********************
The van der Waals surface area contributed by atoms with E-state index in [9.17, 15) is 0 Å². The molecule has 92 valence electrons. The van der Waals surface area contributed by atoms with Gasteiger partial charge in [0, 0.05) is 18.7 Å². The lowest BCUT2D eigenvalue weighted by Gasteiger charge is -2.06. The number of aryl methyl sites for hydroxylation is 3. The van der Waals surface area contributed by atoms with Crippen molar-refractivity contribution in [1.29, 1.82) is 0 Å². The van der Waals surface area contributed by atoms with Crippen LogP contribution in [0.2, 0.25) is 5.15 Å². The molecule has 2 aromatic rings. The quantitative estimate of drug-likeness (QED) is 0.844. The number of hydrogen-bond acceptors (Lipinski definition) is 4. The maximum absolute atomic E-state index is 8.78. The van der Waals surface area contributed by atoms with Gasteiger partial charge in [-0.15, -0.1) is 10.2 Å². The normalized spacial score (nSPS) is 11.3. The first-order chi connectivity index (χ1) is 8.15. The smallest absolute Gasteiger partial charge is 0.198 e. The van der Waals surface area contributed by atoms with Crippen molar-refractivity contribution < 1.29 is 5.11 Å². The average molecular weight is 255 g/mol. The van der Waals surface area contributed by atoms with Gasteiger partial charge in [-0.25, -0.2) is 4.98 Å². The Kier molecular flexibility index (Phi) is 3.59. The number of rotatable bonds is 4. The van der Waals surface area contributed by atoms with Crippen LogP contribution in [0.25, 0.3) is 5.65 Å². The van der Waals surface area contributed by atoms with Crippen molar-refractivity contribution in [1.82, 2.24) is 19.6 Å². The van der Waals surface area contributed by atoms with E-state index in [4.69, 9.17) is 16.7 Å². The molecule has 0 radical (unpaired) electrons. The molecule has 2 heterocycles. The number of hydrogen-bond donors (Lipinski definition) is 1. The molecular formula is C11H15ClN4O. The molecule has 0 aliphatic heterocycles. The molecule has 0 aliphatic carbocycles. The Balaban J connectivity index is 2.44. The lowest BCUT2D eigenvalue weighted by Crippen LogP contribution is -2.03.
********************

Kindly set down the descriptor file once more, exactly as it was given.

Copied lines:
The van der Waals surface area contributed by atoms with E-state index in [9.17, 15) is 0 Å². The molecule has 92 valence electrons. The van der Waals surface area contributed by atoms with Gasteiger partial charge in [0, 0.05) is 18.7 Å². The lowest BCUT2D eigenvalue weighted by Gasteiger charge is -2.06. The number of aryl methyl sites for hydroxylation is 3. The van der Waals surface area contributed by atoms with Crippen molar-refractivity contribution in [1.29, 1.82) is 0 Å². The van der Waals surface area contributed by atoms with Crippen LogP contribution in [0.2, 0.25) is 5.15 Å². The molecule has 2 aromatic rings. The quantitative estimate of drug-likeness (QED) is 0.844. The number of hydrogen-bond acceptors (Lipinski definition) is 4. The maximum absolute atomic E-state index is 8.78. The van der Waals surface area contributed by atoms with Gasteiger partial charge in [-0.15, -0.1) is 10.2 Å². The normalized spacial score (nSPS) is 11.3. The first-order chi connectivity index (χ1) is 8.15. The smallest absolute Gasteiger partial charge is 0.198 e. The van der Waals surface area contributed by atoms with Crippen molar-refractivity contribution < 1.29 is 5.11 Å². The average molecular weight is 255 g/mol. The van der Waals surface area contributed by atoms with Gasteiger partial charge in [-0.25, -0.2) is 4.98 Å². The Kier molecular flexibility index (Phi) is 3.59. The number of rotatable bonds is 4. The van der Waals surface area contributed by atoms with Crippen LogP contribution in [0.25, 0.3) is 5.65 Å². The van der Waals surface area contributed by atoms with Crippen molar-refractivity contribution in [1.82, 2.24) is 19.6 Å². The van der Waals surface area contributed by atoms with E-state index in [4.69, 9.17) is 16.7 Å². The molecule has 0 radical (unpaired) electrons. The molecule has 2 heterocycles. The number of hydrogen-bond donors (Lipinski definition) is 1. The molecular formula is C11H15ClN4O. The molecule has 0 aliphatic heterocycles. The molecule has 0 aliphatic carbocycles. The Balaban J connectivity index is 2.44. The lowest BCUT2D eigenvalue weighted by Crippen LogP contribution is -2.03.